Tag Archives: mexico

How one Mexican data team uncovered the story of 4,000 missing women

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by Maria Crosas Batista

Mexican newspaper El Universal has put a face to the 4,534 women who have gone missing in Mexico City and the State of Mexico over the last decade: Ausencias Ignoradas (Ignored Absences) aims to put pressure on the government and eradicate this situation.

Daniela Guazo, from the data journalism team, explains how they gathered the data and presented the information not as numbers but as close people: Continue reading

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Visualising 40 years of organised crime in Mexico: NarcoData

Narco Data
How has Mexico moved from 2 cartels in the 1970s to 9 cartels today? That is the question the Mexican website Animal Político wanted to answer when in January 2015 they started to work on NarcoData, a data journalism project that shows the evolution of 40 years of drug dealing in Mexico, home to the most violent cartels in the world. Carla Pedret reports.

The origin of the project was a document Animal Político journalist Tania Montalvo obtained in October 2014 from the country’s Attorney General’s Office, after a request under the Mexican Freedom of Information lawContinue reading

The passing of Hurricane Patricia through Mexico – as told by hashtags

#Patricia started shyly trending in Mexico on Wednesday, October 21st, when it was simply one more tropical storm in the 2015 Pacific hurricane season.

By the end of the day it was 49th on the list of Twitter trending topics among Mexican users – who like many people around the world were busy celebrating #BackToTheFutureDay.

In the days that followed, however, the storm evolved into a terrifying category 5 hurricane that hit Mexico late on Friday, October 23, generating all kinds of interest, as the following graph from Google Trends shows:

hurricane patricia google trends - Spanish

Google search for terms linked to Patricia in Spanish: tropical storm (blue) and hurricane (red). Info: Google Trends.

These are some of the highlights of what happened on social media during the hurricane days: Continue reading

Statistical analysis as journalism – Benford’s law

 

drug-related murder map

I’m always on the lookout for practical applications of statistical analysis for doing journalism, so this piece of work by Diego Valle-Jones, on drug-related murders, made me very happy.

I’ve heard of the first-digit law (also known as Benford’s law) before – it’s a way of spotting dodgy data.

What Diego Valle-Jones has done is use the method to highlight discrepancies in information on drug-delated murders in Mexico. Or, as Pete Warden explains:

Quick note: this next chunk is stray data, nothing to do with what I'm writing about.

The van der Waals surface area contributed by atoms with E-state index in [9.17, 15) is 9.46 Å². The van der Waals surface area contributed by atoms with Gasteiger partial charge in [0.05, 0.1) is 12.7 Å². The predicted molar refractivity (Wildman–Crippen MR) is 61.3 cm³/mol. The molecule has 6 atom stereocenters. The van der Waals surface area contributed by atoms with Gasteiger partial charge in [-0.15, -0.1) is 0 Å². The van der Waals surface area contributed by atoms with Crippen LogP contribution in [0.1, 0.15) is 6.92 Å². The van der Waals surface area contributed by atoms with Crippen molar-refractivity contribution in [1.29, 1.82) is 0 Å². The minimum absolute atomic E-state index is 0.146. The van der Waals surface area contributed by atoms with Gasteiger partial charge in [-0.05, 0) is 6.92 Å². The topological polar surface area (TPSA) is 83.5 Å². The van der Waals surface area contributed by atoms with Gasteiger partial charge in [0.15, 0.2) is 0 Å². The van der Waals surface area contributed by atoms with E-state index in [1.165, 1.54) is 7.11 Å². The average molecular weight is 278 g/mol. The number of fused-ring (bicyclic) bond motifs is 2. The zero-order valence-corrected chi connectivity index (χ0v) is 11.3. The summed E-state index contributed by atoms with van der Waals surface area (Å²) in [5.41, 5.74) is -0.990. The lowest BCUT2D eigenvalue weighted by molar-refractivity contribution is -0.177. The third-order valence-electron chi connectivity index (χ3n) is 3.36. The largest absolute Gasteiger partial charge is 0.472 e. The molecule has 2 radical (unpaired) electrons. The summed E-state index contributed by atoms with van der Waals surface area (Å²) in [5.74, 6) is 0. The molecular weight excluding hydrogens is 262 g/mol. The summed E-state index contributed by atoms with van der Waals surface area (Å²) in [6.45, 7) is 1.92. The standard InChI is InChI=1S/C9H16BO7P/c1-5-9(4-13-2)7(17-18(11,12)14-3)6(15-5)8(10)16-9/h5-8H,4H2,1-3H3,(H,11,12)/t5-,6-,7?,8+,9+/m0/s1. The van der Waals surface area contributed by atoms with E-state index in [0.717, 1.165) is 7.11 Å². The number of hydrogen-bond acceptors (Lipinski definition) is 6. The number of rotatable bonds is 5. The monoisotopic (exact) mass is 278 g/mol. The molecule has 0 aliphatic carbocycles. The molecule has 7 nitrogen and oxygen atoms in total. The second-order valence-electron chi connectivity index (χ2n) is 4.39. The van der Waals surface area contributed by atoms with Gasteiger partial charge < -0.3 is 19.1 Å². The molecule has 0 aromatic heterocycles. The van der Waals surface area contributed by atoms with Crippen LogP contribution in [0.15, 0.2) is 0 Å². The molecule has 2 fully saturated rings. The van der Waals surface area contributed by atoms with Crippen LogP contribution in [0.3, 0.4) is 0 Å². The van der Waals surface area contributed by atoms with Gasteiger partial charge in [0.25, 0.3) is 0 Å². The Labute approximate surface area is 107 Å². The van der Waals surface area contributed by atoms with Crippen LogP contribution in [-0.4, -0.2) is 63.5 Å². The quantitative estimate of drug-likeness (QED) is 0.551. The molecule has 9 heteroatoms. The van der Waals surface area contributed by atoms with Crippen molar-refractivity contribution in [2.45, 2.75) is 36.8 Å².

“With the help of just Benford’s law and data sets to compare he’s able to demonstrate how the police are systematically hiding over a thousand murders a year in a single state, and that’s just in one small part of the article.”

Diego takes up the story:

“The police records and the vital statistics records are collected using different methodologies: vital statistics from the INEGI [the statistical agency of the Mexican government] are collected from death certificates and the police records from the SNSP are the number of police reports (“averiguaciones previas”) for the crime of murder—not the number of victims. For example, if there happened to occur a particular heinous crime in which 15 teens were massacred, but only one police report were filed, all the murders would be recorded in the database as one. But even taking this into account, the difference is too high.

“You could also argue that the data are provisional—at least for 2008—but missing over a thousand murders in Chihuahua makes the data useless at the state level. I could understand it if it was an undercount by 10%–15%, or if they had added a disclaimer saying the data for Chihuahua was from July, but none of that happened and it just looks like a clumsy way to lie. It’s a pity several media outlets and the UN homicide statistics used this data to report the homicide rate in Mexico is lower than it really is.”

But what brings the data alive is Diego’s knowledge of the issue. In one passage he checks against large massacres since 1994 to see if they were recorded in the database. One of them – the Acteal Massacre (“45 dead, December 22, 1997″) – is not there. This, he says, was “committed by paramilitary units with government backing against 45 Tzotzil Indians … According to the INEGI there were only 2 deaths during December 1997 in the municipality of Chenalho, where the massacre occurred. What a silly way to avoid recording homicides! Now it is just a question of which data is less corrupt.”

The post as a whole is well worth reading in full, both as a fascinating piece of journalism, and a fascinating use of a range of statistical methods. As Pete says, it is a wonder this guy doesn’t get more publicity for his work.